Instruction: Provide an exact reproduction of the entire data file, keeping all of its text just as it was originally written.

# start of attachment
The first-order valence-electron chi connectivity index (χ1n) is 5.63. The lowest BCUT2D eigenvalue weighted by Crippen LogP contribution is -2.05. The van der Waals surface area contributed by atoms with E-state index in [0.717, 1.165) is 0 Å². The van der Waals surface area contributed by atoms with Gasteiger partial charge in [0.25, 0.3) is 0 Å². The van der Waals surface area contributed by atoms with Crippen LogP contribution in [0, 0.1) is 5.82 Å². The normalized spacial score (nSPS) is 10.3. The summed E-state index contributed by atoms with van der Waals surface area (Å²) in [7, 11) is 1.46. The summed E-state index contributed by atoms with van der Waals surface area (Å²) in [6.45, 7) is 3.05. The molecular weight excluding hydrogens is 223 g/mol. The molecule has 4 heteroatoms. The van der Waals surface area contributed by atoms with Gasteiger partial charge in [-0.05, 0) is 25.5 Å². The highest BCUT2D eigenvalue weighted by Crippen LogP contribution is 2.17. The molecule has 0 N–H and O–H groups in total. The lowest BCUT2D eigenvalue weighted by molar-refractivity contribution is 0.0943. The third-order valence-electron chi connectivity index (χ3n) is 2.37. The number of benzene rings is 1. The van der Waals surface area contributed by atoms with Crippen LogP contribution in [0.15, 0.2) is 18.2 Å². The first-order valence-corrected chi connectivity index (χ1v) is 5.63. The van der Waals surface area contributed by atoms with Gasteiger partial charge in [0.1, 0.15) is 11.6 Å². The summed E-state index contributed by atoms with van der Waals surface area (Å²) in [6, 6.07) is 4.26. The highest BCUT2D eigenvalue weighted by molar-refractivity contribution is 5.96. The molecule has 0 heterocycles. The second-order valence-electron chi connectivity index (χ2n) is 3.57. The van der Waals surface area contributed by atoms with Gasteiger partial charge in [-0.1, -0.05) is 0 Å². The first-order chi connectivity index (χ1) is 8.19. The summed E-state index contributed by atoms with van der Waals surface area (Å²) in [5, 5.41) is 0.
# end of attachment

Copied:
The first-order valence-electron chi connectivity index (χ1n) is 5.63. The lowest BCUT2D eigenvalue weighted by Crippen LogP contribution is -2.05. The van der Waals surface area contributed by atoms with E-state index in [0.717, 1.165) is 0 Å². The van der Waals surface area contributed by atoms with Gasteiger partial charge in [0.25, 0.3) is 0 Å². The van der Waals surface area contributed by atoms with Crippen LogP contribution in [0, 0.1) is 5.82 Å². The normalized spacial score (nSPS) is 10.3. The summed E-state index contributed by atoms with van der Waals surface area (Å²) in [7, 11) is 1.46. The summed E-state index contributed by atoms with van der Waals surface area (Å²) in [6.45, 7) is 3.05. The molecular weight excluding hydrogens is 223 g/mol. The molecule has 4 heteroatoms. The van der Waals surface area contributed by atoms with Gasteiger partial charge in [-0.05, 0) is 25.5 Å². The highest BCUT2D eigenvalue weighted by Crippen LogP contribution is 2.17. The molecule has 0 N–H and O–H groups in total. The lowest BCUT2D eigenvalue weighted by molar-refractivity contribution is 0.0943. The third-order valence-electron chi connectivity index (χ3n) is 2.37. The number of benzene rings is 1. The van der Waals surface area contributed by atoms with Crippen LogP contribution in [0.15, 0.2) is 18.2 Å². The first-order valence-corrected chi connectivity index (χ1v) is 5.63. The van der Waals surface area contributed by atoms with Gasteiger partial charge in [0.1, 0.15) is 11.6 Å². The summed E-state index contributed by atoms with van der Waals surface area (Å²) in [6, 6.07) is 4.26. The highest BCUT2D eigenvalue weighted by molar-refractivity contribution is 5.96. The molecule has 0 heterocycles. The second-order valence-electron chi connectivity index (χ2n) is 3.57. The van der Waals surface area contributed by atoms with Gasteiger partial charge in [-0.1, -0.05) is 0 Å². The first-order chi connectivity index (χ1) is 8.19. The summed E-state index contributed by atoms with van der Waals surface area (Å²) in [5, 5.41) is 0.